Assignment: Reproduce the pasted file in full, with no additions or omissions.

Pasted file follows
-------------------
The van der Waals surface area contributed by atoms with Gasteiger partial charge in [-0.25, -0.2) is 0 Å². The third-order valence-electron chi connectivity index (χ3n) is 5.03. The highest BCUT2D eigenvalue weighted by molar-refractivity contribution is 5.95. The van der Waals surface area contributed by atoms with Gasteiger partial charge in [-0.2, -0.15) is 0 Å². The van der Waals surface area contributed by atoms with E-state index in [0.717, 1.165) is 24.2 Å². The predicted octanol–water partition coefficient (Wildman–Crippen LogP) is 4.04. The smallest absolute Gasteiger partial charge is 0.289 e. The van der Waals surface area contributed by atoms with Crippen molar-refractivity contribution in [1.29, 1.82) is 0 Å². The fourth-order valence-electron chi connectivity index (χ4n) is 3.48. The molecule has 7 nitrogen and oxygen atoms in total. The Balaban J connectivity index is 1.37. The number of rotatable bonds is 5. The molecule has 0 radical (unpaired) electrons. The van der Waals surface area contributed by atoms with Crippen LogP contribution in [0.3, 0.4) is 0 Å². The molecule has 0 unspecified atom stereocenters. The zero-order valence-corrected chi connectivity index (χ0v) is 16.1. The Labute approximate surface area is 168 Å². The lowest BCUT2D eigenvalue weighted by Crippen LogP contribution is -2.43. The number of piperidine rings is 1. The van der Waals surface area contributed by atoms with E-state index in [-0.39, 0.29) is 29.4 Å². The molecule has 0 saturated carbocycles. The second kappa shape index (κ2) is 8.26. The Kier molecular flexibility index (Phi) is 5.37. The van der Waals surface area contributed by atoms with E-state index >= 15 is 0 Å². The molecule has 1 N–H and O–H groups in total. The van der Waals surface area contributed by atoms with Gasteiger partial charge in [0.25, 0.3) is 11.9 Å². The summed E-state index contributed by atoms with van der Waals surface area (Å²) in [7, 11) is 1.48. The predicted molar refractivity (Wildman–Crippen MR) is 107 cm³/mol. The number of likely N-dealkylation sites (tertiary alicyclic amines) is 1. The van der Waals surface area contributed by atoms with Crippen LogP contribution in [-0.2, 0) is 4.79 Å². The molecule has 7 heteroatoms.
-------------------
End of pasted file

The van der Waals surface area contributed by atoms with Gasteiger partial charge in [-0.25, -0.2) is 0 Å². The third-order valence-electron chi connectivity index (χ3n) is 5.03. The highest BCUT2D eigenvalue weighted by molar-refractivity contribution is 5.95. The van der Waals surface area contributed by atoms with Gasteiger partial charge in [-0.2, -0.15) is 0 Å². The van der Waals surface area contributed by atoms with E-state index in [0.717, 1.165) is 24.2 Å². The predicted octanol–water partition coefficient (Wildman–Crippen LogP) is 4.04. The smallest absolute Gasteiger partial charge is 0.289 e. The van der Waals surface area contributed by atoms with Crippen molar-refractivity contribution in [1.29, 1.82) is 0 Å². The fourth-order valence-electron chi connectivity index (χ4n) is 3.48. The molecule has 7 nitrogen and oxygen atoms in total. The Balaban J connectivity index is 1.37. The number of rotatable bonds is 5. The molecule has 0 radical (unpaired) electrons. The van der Waals surface area contributed by atoms with Crippen LogP contribution in [0.3, 0.4) is 0 Å². The molecule has 0 unspecified atom stereocenters. The zero-order valence-corrected chi connectivity index (χ0v) is 16.1. The Labute approximate surface area is 168 Å². The lowest BCUT2D eigenvalue weighted by Crippen LogP contribution is -2.43. The number of piperidine rings is 1. The van der Waals surface area contributed by atoms with E-state index in [-0.39, 0.29) is 29.4 Å². The molecule has 0 saturated carbocycles. The second kappa shape index (κ2) is 8.26. The Kier molecular flexibility index (Phi) is 5.37. The van der Waals surface area contributed by atoms with E-state index >= 15 is 0 Å². The molecule has 1 N–H and O–H groups in total. The van der Waals surface area contributed by atoms with Gasteiger partial charge in [0.25, 0.3) is 11.9 Å². The summed E-state index contributed by atoms with van der Waals surface area (Å²) in [7, 11) is 1.48. The predicted molar refractivity (Wildman–Crippen MR) is 107 cm³/mol. The number of likely N-dealkylation sites (tertiary alicyclic amines) is 1. The van der Waals surface area contributed by atoms with Crippen LogP contribution in [-0.2, 0) is 4.79 Å². The molecule has 7 heteroatoms.